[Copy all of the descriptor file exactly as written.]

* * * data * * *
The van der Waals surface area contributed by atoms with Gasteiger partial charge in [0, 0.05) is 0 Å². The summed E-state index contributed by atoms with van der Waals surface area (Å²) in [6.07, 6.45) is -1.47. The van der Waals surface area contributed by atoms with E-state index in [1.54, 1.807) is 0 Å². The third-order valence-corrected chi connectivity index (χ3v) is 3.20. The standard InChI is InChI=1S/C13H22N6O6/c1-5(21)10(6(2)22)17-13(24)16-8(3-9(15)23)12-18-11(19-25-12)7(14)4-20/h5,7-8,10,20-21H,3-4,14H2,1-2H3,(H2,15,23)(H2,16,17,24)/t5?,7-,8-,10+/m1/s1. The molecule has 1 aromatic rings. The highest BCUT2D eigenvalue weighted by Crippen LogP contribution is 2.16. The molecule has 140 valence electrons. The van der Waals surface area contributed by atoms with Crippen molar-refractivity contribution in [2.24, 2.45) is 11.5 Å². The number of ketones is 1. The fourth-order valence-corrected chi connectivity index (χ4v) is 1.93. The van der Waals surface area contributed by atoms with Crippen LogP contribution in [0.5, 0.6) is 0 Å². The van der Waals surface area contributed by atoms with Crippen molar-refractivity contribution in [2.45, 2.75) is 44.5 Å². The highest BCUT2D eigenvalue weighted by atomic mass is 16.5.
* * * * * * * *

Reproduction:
The van der Waals surface area contributed by atoms with Gasteiger partial charge in [0, 0.05) is 0 Å². The summed E-state index contributed by atoms with van der Waals surface area (Å²) in [6.07, 6.45) is -1.47. The van der Waals surface area contributed by atoms with E-state index in [1.54, 1.807) is 0 Å². The third-order valence-corrected chi connectivity index (χ3v) is 3.20. The standard InChI is InChI=1S/C13H22N6O6/c1-5(21)10(6(2)22)17-13(24)16-8(3-9(15)23)12-18-11(19-25-12)7(14)4-20/h5,7-8,10,20-21H,3-4,14H2,1-2H3,(H2,15,23)(H2,16,17,24)/t5?,7-,8-,10+/m1/s1. The molecule has 1 aromatic rings. The highest BCUT2D eigenvalue weighted by Crippen LogP contribution is 2.16. The molecule has 140 valence electrons. The van der Waals surface area contributed by atoms with Crippen molar-refractivity contribution in [2.24, 2.45) is 11.5 Å². The number of ketones is 1. The fourth-order valence-corrected chi connectivity index (χ4v) is 1.93. The van der Waals surface area contributed by atoms with Crippen LogP contribution in [0.5, 0.6) is 0 Å². The van der Waals surface area contributed by atoms with Crippen molar-refractivity contribution in [2.45, 2.75) is 44.5 Å². The highest BCUT2D eigenvalue weighted by atomic mass is 16.5.